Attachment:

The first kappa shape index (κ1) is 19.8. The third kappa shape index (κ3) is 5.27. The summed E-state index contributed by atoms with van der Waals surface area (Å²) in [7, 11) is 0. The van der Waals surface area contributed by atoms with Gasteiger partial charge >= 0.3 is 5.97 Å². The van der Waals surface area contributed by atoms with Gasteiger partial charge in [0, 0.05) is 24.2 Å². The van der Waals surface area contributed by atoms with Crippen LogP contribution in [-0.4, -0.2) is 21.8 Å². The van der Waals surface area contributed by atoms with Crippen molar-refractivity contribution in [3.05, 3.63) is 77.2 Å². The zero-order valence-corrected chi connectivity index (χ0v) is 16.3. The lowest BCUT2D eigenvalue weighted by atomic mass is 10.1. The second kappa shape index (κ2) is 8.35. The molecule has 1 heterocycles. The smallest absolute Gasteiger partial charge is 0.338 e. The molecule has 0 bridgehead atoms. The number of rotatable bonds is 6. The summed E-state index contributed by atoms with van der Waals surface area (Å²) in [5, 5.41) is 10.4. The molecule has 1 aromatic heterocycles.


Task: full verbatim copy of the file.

The first kappa shape index (κ1) is 19.8. The third kappa shape index (κ3) is 5.27. The summed E-state index contributed by atoms with van der Waals surface area (Å²) in [7, 11) is 0. The van der Waals surface area contributed by atoms with Gasteiger partial charge >= 0.3 is 5.97 Å². The van der Waals surface area contributed by atoms with Gasteiger partial charge in [0, 0.05) is 24.2 Å². The van der Waals surface area contributed by atoms with Crippen LogP contribution in [-0.4, -0.2) is 21.8 Å². The van der Waals surface area contributed by atoms with Crippen molar-refractivity contribution in [3.05, 3.63) is 77.2 Å². The zero-order valence-corrected chi connectivity index (χ0v) is 16.3. The lowest BCUT2D eigenvalue weighted by atomic mass is 10.1. The second kappa shape index (κ2) is 8.35. The molecule has 1 heterocycles. The smallest absolute Gasteiger partial charge is 0.338 e. The molecule has 0 bridgehead atoms. The number of rotatable bonds is 6. The summed E-state index contributed by atoms with van der Waals surface area (Å²) in [5, 5.41) is 10.4. The molecule has 1 aromatic heterocycles.